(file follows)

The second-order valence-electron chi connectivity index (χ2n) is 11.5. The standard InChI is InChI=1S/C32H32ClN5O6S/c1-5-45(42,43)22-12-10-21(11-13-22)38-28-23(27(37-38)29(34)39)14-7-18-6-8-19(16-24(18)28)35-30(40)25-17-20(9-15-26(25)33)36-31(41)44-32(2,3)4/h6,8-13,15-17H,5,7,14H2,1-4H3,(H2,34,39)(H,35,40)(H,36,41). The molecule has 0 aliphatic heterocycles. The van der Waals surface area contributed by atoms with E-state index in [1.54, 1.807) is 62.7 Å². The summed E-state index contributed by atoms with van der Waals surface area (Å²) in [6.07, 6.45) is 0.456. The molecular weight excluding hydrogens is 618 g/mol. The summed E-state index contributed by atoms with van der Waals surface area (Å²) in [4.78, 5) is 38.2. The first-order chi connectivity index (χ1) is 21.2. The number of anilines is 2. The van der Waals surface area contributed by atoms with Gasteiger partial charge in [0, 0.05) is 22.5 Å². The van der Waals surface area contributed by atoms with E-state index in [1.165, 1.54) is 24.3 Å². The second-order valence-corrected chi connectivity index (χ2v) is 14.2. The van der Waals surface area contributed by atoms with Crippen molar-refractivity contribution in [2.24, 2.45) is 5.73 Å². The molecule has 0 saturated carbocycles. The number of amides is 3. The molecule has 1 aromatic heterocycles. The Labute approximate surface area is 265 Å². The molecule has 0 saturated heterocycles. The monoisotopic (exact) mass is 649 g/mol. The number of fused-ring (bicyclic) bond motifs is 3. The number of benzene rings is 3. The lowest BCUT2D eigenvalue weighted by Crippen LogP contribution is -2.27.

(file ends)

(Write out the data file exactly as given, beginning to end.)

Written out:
The second-order valence-electron chi connectivity index (χ2n) is 11.5. The standard InChI is InChI=1S/C32H32ClN5O6S/c1-5-45(42,43)22-12-10-21(11-13-22)38-28-23(27(37-38)29(34)39)14-7-18-6-8-19(16-24(18)28)35-30(40)25-17-20(9-15-26(25)33)36-31(41)44-32(2,3)4/h6,8-13,15-17H,5,7,14H2,1-4H3,(H2,34,39)(H,35,40)(H,36,41). The molecule has 0 aliphatic heterocycles. The van der Waals surface area contributed by atoms with E-state index in [1.54, 1.807) is 62.7 Å². The summed E-state index contributed by atoms with van der Waals surface area (Å²) in [6.07, 6.45) is 0.456. The molecular weight excluding hydrogens is 618 g/mol. The summed E-state index contributed by atoms with van der Waals surface area (Å²) in [4.78, 5) is 38.2. The first-order chi connectivity index (χ1) is 21.2. The number of anilines is 2. The van der Waals surface area contributed by atoms with Gasteiger partial charge in [0, 0.05) is 22.5 Å². The van der Waals surface area contributed by atoms with E-state index in [1.165, 1.54) is 24.3 Å². The second-order valence-corrected chi connectivity index (χ2v) is 14.2. The van der Waals surface area contributed by atoms with Crippen molar-refractivity contribution in [2.24, 2.45) is 5.73 Å². The molecule has 0 saturated carbocycles. The number of amides is 3. The molecule has 1 aromatic heterocycles. The Labute approximate surface area is 265 Å². The molecule has 0 saturated heterocycles. The monoisotopic (exact) mass is 649 g/mol. The number of fused-ring (bicyclic) bond motifs is 3. The number of benzene rings is 3. The lowest BCUT2D eigenvalue weighted by Crippen LogP contribution is -2.27.